The headlines you get in the papers that make it look as though most of us get it wrong are not true. What you get is a figure based on caravans targeted because they look a potential problem.

This is the correct approach, and to be honest judging by the other day it’s much harder to spot overloaded caravans by eye than it is Gross train combos where the van is “obviously” heavier than the car should be towing. Most of the issues encountered are actually running gear related and especially condition of tyres.

Edited by Pembssurfer
Multiple typos. Apologies.
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50 minutes ago, barrychas said:

Latest info ...it's all happening at Taunton Deane..my favourite service area.

 

Just been on the radio.

 

DONT plan on stopping off at Taunton Deane services southbound, there’s no room due to the number of caravans that are being pulled in fir safety checks !!

Experience is something you acquire after you have an urgent need for it.

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There will be an article on the BBC news program this morning around the Freddie Hussey incident. They were filming with the DVSA Thursday and Friday.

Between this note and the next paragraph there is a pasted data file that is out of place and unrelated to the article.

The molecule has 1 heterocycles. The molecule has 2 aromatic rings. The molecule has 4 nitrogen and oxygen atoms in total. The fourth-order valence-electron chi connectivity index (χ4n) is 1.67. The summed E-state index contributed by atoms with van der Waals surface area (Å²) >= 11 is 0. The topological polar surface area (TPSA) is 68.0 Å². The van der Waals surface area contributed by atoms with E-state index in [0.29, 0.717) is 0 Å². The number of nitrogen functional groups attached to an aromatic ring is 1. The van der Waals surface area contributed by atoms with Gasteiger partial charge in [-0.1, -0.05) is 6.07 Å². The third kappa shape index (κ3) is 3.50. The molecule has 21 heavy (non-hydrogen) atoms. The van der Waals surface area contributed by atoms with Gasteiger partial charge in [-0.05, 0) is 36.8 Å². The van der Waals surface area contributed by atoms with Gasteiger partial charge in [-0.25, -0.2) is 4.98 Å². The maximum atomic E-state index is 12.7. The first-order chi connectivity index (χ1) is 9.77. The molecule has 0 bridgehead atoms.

They report 60% of small trailers with defects / infringements and 1 in 6 caravans.

 

Who thinks a site like this full of responsible users should put their weight behind the Freddie Hussey campaign for formal trailer testing?

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Posted (edited)

Formal training is, in a way, already in place due to the requirement for a B+E test but of course that’s only for combinations over 3500kg MGTW 

 

I would happily support formal training AND driving tests for everyone every ten years B) Fat chance of that happening though.

 

What is/was the  Freddie Hussey incident? 

 

Edit

 

Now found out about young Freddie Anyone unaware see here.

 

.

Edited by Mr Plodd

Experience is something you acquire after you have an urgent need for it.